The Truth in Religion.—In the ages of enlightenment justice was not done to the importance of religion, of this there can be no doubt. It is also equally certain that in the ensuing reaction of enlightenment, the demands of justice were far exceeded inasmuch as religion was treated with love, even with infatuation and proclaimed as a profound, indeed the most profound knowledge of the world, which science had but to divest of its dogmatic garb in order to possess "truth" in its unmythical form. Religions must therefore—this was the contention of all foes of enlightenment—sensu allegorico, with regard for the comprehension of the masses, give expression to that ancient truth which is wisdom in itself, inasmuch as all science of modern times has led up to it instead of away from it. So that between the most ancient wisdom of man and all later wisdom there prevails harmony, even similarity of viewpoint; and the advancement of knowledge—if one be disposed to concede such a thing—has to do not with its nature but with its propagation.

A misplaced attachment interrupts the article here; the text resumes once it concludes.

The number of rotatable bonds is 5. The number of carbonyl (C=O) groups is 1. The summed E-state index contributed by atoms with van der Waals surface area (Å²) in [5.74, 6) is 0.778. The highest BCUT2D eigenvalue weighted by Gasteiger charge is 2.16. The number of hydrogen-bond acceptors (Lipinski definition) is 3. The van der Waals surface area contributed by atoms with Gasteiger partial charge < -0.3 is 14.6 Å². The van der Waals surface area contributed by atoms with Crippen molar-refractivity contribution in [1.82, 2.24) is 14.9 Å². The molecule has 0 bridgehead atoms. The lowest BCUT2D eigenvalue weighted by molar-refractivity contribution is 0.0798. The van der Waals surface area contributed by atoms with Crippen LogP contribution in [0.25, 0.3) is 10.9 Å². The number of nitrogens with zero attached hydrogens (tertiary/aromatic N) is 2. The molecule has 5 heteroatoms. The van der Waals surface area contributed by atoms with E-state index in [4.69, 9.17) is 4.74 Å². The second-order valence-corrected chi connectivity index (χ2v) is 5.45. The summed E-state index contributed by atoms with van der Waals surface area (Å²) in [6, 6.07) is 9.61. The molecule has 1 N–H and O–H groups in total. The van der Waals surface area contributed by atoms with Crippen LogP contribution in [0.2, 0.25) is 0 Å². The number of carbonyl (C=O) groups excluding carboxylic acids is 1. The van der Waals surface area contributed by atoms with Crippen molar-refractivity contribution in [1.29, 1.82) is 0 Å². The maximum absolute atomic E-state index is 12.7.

This whole conception of religion and science is through and through erroneous, and none would to-day be hardy enough to countenance it had not Schopenhauer's rhetoric taken it under protection, this high sounding rhetoric which now gains auditors after the lapse of a generation. Much as may be gained from Schopenhauer's religio-ethical human and cosmical oracle as regards the comprehension of Christianity and other religions, it is nevertheless certain that he erred regarding the value of religion to knowledge. He himself was in this but a servile pupil of the scientific teachers of his time who had all taken romanticism under their protection and renounced the spirit of enlightenment. Had he been born in our own time it would have been impossible for him to have spoken of the sensus allegoricus of religion. He would instead have done truth the justice to say: never has a religion, directly or indirectly, either as dogma or as allegory, contained a truth. For all religions grew out of dread or necessity, and came into existence through an error of the reason. They have, perhaps, in times of danger from science, incorporated some philosophical doctrine or other into their systems in order to make it possible to continue one's existence within them. But this is but a theological work of art dating from the time in which a religion began to doubt of itself. These theological feats of art, which are most common in Christianity as the religion of a learned age, impregnated with philosophy, have led to this superstition of the sensus allegoricus, as has, even more, the habit of the philosophers (namely those half-natures, the poetical philosophers and the philosophising artists) of dealing with their own feelings as if they constituted the fundamental nature of humanity and hence of giving their own religious feelings a predominant influence over the structure of their systems. As the philosophers mostly philosophised under the influence of hereditary religious habits, or at least under the traditional influence of this "metaphysical necessity," they naturally arrived at conclusions closely resembling the Judaic or Christian or Indian religious tenets—resembling, in the way that children are apt to look like their mothers: only in this case the fathers were not certain as to the maternity, as easily happens—but in the innocence of their admiration, they fabled regarding the family likeness of all religion and science. In reality, there exists between religion and true science neither relationship nor friendship, not even enmity: they dwell in different spheres.